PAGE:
As an NFL scout, he was largely responsible for a region of the country and had to cast his net over everyone, including guys who might be free agent options.
“You’re watching more bad players than good players,” he said. “With this job, I’m focusing just on the guys who are draftable.”
He can often tell quickly whether a player is a real prospect, and he values the same qualities today as he did in his former life. For quarterbacks, he likes accuracy more than arm strength, he wants his interior offensive linemen to serve as an anchor more than he needs them to be athletic, and linebackers must be strong both against the run and in pass coverage.
Jeremiah attends a handful of regular season college games and a half-dozen bowl games each year. Then he’ll make the rounds to the NFL scouting combine and postseason all-star games. That includes the Senior Bowl, which can be a socializing job fair of sorts, but Jeremiah makes a point of grabbing Chik-fil-A each night and retiring to his room to watch practice footage.
“I don’t drink, don’t smoke, I’m happily married. There’s nothing for me. I’m there to see football players,” he says.
While all this information will be churned into bite-sized nuggets after each selection in the draft, it’s also essential for the weeks of pre-draft content, especially his prospect rankings and his mock drafts — the scorecards that are treated like gold by networks and like junk food for draft enthusiasts, and offer a projection of which players will go to which teams on draft night.
“Mock drafts are the big thing for everybody else. It’s not the big thing for me,” Jeremiah said. “My big thing is my top-50 list. How I rank my players is what I put the most pride into. That’s the job of any scout. I will defend my top-50 list. I won’t put a lot of energy into defending my mock draft. The mock draft is based on what I’m hearing. The top-50 list is based on what I’m seeing.”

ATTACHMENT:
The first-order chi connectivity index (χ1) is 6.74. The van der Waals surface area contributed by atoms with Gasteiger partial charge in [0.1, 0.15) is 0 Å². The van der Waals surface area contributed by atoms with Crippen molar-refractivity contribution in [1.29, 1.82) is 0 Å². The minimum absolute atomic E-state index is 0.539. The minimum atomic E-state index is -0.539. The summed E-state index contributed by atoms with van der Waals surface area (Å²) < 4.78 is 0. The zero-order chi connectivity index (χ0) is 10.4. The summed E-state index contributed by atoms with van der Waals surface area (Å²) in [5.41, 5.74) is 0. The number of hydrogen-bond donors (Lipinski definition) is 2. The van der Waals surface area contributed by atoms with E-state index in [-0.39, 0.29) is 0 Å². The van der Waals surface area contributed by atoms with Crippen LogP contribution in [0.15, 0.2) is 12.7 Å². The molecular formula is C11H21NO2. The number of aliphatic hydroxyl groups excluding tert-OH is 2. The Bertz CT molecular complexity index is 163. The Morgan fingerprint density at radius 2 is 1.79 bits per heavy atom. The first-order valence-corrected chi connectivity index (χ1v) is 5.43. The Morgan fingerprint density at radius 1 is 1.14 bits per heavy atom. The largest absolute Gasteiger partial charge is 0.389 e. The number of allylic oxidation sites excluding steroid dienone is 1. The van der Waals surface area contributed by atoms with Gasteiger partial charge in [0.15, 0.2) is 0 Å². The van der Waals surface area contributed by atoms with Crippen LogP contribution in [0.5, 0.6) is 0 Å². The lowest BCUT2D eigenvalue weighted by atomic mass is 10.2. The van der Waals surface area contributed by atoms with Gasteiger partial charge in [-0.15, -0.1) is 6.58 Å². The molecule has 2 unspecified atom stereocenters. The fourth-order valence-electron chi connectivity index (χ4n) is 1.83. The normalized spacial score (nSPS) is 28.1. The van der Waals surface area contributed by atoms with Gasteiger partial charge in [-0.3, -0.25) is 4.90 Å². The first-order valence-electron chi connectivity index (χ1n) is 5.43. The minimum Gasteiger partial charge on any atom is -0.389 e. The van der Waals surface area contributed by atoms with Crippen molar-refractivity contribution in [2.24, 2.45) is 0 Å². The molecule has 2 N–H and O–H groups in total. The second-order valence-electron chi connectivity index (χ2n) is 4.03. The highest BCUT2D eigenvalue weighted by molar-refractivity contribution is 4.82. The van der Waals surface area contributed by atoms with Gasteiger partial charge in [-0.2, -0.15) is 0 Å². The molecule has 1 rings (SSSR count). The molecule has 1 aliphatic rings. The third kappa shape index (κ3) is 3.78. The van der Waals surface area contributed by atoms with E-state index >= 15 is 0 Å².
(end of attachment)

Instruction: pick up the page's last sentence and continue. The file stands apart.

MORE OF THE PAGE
As an NFL scout, if he missed on a player, only a handful of colleagues knew. While a bad draft projection might not carry the same consequences now that he’s a TV analyst, his work is open for public scrutiny. “You can’t hide. I’ve been in plenty of rooms where we’ve been way off on players,” he says, “but nobody ever knew.”
“That transparency holds you accountable to the masses,” explains Bucky Brooks, Jeremiah’s colleague at NFL Network.
Brooks served as a scout for Seattle and Carolina following his five-year NFL playing career, and he expects to see others follow the path from scouting jobs to media outlets. “The vehicle is there now,” he said. “The appetite is there for knowing what the scout sees.”
Jeremiah has no regrets about making the leap. After this year’s draft, he plans to take a couple of weeks off in May before diving back into tape. It’ll be time to turn his focus to the 2019 class. After all, talking about the NFL draft is a year-round job.
Read more of The Post’s ‘Road to the NFL’ series: